Unless, of course, you are an Oklahoma Sooner fan. For us Sooners, this is all quite entertaining. Yes, it makes Oklahomans in general look like fools, but that slight national embarrassment is well worth it in exchange for getting to witness a complete meltdown of Aggie Nation. Listening to talk radio and reading sports message boards, I can almost feel the steam rising from the ears of OSU fans. They are a group that feels slighted and dismissed in the first place. Now, they see their coach standing up for these “injustices” and they are just in such a tizzy. The majority of these fans are supporting Gundy’s actions. Once again proving that irrational, tyrannical, monologues are the only ways to communicate or connect with an OSU fan.

I’m a tad upset with all those mentioned above for making us all look so bad in front of a national audience.

But I’d by lying if I said I wasn’t enjoying the heck out it.

Morons. All of them.

Screwball
09-25-2007, 12:13 PM
Well said, Ed.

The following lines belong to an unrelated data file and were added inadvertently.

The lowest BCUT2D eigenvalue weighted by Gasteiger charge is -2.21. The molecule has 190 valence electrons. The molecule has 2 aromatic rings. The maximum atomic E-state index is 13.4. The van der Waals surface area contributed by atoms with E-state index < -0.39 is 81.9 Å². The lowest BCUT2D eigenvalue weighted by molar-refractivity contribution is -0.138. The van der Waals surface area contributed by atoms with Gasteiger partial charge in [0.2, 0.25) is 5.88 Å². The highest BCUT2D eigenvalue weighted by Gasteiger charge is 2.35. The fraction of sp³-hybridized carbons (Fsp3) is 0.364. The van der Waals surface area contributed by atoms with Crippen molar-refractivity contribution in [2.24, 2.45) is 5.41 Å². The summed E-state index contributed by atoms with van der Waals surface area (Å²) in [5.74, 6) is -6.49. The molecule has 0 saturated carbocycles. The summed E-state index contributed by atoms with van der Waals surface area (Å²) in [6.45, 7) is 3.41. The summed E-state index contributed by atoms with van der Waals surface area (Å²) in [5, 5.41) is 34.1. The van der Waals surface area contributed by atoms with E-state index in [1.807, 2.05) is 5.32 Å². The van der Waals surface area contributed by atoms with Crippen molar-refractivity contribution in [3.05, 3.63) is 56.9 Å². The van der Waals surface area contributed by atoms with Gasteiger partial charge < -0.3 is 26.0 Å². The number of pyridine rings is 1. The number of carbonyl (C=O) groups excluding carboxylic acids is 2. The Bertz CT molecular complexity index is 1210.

I'll admit I love me a good head coach tirade - no matter what the sport. But this particular tirade was hard to get into. Not only was the content of what he was saying pretty weak (Hey, you hurt a 21 year old's feelings!!), but the tone and volume of his voice fluctuated so often it was hard to take him seriously. He would scream a couple sentences here, and then abruptly tone it down several notches as though he was trying to achieve a dramatic effect. Unfortunately, it wasn't working out for him. If he would've just yelled and hollered the whole time (a la Denny Green - now that's a tirade), methinks it would've come off a lot better.

Unassisted
09-25-2007, 12:40 PM
That's been all over the news here. Texans never seem to mind seeing an unhappy Oklahoma coach. I chalked it up to youth and inexperience.